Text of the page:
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Wednesday, October 3, 2012
Dortmund keep City ambitions in check

Richard Jolly, Etihad Stadium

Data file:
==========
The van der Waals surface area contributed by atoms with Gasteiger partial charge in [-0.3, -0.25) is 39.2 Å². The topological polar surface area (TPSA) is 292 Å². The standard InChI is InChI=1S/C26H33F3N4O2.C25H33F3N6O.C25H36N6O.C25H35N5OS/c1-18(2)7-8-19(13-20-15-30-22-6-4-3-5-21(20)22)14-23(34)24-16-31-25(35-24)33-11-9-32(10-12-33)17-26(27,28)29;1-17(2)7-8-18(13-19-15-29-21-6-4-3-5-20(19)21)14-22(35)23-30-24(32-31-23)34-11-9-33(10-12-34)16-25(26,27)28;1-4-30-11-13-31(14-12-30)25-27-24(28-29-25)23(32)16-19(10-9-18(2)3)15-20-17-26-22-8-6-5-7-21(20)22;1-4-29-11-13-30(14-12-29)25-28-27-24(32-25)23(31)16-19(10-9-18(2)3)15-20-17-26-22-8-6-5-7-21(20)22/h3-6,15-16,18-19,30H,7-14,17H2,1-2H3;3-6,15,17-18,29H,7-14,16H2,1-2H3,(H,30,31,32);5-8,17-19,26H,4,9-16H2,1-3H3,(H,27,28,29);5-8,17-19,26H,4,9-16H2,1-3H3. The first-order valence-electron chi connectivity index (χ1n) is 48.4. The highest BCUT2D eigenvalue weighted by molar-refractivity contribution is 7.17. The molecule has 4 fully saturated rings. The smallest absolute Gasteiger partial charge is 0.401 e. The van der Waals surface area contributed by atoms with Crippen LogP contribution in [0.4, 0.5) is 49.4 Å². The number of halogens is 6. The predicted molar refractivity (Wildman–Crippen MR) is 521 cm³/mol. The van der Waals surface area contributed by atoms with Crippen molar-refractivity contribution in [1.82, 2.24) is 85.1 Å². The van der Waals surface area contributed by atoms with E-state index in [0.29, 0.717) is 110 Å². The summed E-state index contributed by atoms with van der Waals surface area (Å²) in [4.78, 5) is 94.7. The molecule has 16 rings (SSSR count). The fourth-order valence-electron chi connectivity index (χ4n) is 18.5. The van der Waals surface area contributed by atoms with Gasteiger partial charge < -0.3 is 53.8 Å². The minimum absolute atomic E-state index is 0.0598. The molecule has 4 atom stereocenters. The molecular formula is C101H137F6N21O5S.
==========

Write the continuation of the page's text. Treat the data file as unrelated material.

It was the best part of 36 hours after a bullish Yaya Toure and then a more tentative Roberto Mancini had insisted they could win the Champions League that, two games into their abortive campaign, the Europa League beckoned. Manchester City were minutes from a deserved defeat that would have left them six points behind both Borussia Dortmund and Real Madrid. Then came a fitting form of rescue for the super-rich. Cheques have brought them to this stage and a Czech was their salvation. Pavel Kralovec, the Czech referee, saw Sergio Aguero's hooked cross hit the hand of the helpless Neven Subotic and rather generously pointed to the spot. With typical nonchalance, Mario Balotelli duly converted. It was a reprieve but the reality is that City have one - distinctly fortunate - point from two Champions League matches. On this evidence, their ambitions appear utterly unrealistic. Rather than ending at Wembley in June, their campaign in this competition could conclude in Dortmund in December. If potential European champions were on the pitch - and given the distance between the duopoly of Barcelona and Real Madrid and the rest, it is a big if - they were clad in yellow and black. Dortmund were dominant, producing a performance of technical expertise and tactical excellence that was married with pace and precision on the break. The only person who did not seem to believe they merited victory was, bizarrely, their contradictory but gifted manager, Jurgen Klopp. Mancini did not concur. "The problem is our performance," he said succinctly. "It was very, very poor." There was one notable exception. Criticised by the Italian after the defeat to Real Madrid, albeit for his comments rather than his handling, there was only praise for Joe Hart now. "He was incredible because he saved everything," Mancini said. "We should say thank you to him." Two marvellous efforts from Mario Gotze were superbly deflected on to the woodwork, a pair of shots from Ilkay Gundogan somehow stopped. Marco Reus was denied by the inside of the goalkeeper's knee. "A fantastic performance," Mancini added. A goalkeeper in an elite team can be an expensive insurance policy, seldom required but reassuring nonetheless. Not Hart, who has been frantically busy in City's Champions League campaign so far. The concern is that he was needed so often on a night when City's defence proved about as effective as the Maginot Line. "It is my problem. I will solve it," Mancini said. He spent much of his evening unsuccessfully attempting to do that, tinkering with his team like Claudio Ranieri in overdrive. The balance between defence and attack is one issue, the demands of continental competition another. "The Champions League is totally different from every championship," Mancini said. Yet, in a captivating, compelling game, City brought the helter-skelter of the Premier League to the more refined world of the Champions League. The end-to-end action rendered it a footballing version of basketball mixed with the tactical chess of Mancini switching shape. City went from 4-4-2 to a midfield diamond to 3-5-2 to 4-2-2-2, being outmanoeuvred by Dortmund at almost every step. "If you look at the tactical side of what we tried to do, we achieved that well," Klopp said. Gotze flourished in the hole before the break and switched to the right thereafter; he, Gundogan, Reus, Jakub Blaszczykowski and Robert Lewandowski fashioned chance after chance. City's systemic troubles were compounded by individual failings. Neither full-back was afforded any protection by Samir Nasri and David Silva, and Yaya Toure played too high up the pitch in the first half and limped around in the second - Mancini strangely denying the Ivorian was injured - while Javi Garcia did go off. His replacement, Jack Rodwell, was shocking and not just because he presented Reus with the ball when the winger accelerated away to score. A side with Rodwell as its defensive midfielder is too open. If Nigel de Jong slipped out of the exit almost unnoticed a month earlier to join AC Milan, he was missed now. City needed a nullifier. "We conceded a lot of chances," Mancini said. They created a few, too. Hart apart, the sole positive was that the attacking axis of Silva and Aguero has been restored. A hat-trick of first-half chances stemmed from the Spaniard finding the Argentine, twice with defence-splitting passes, while Roman Weidenfeller made a trio of saves. "Both 'keepers played really well," Klopp added. Only one team did. While City threaten a second successive early exit from Europe, there was a sense of history repeating itself. They struggled against German opposition at the same stage last season, losing to Bayern Munich 12 months ago in a match remembered for Carlos Tevez's refusal to warm up. A year on, the Argentine was an unused substitute again, not even asked to leave the bench. Mancini had enough other problems to worry about without the striking striker. Minus the Champions League sinner, however, City looked nothing like Champions League winners. MAN OF THE MATCH: Joe Hart. A simply outstanding performance. But for the goalkeeper, Dortmund could have won by three or four goals. MANCHESTER CITY VERDICT: Poor, as Mancini accepted himself. It is now only one win from six games and Saturday's game against Sunderland could be awkward if Garcia and Toure are ruled out. Rodwell has been error-prone in his brief City career and the decision to omit Gareth Barry from the 18 backfired. Joleon Lescott and James Milner, two of the other Englishmen, have slipped back in the pecking order too. After a flurry of goals as a substitute, Edin Dzeko was granted a rare start; he did not make the most of it. BORUSSIA DORTMUND VERDICT: Brilliant. They floundered in the Champions League last year, propping up their group, but look far better equipped to go further this year. The one worry may be the profligacy of Lewandowski, who had a glorious chance to score their second, but his work elsewhere was excellent. Gundogan is not one of their marquee names but the midfielder was terrific, a goal threat who supplied the most inviting of crosses to Lewandowski. Gotze, meanwhile, showed what a huge talent he is.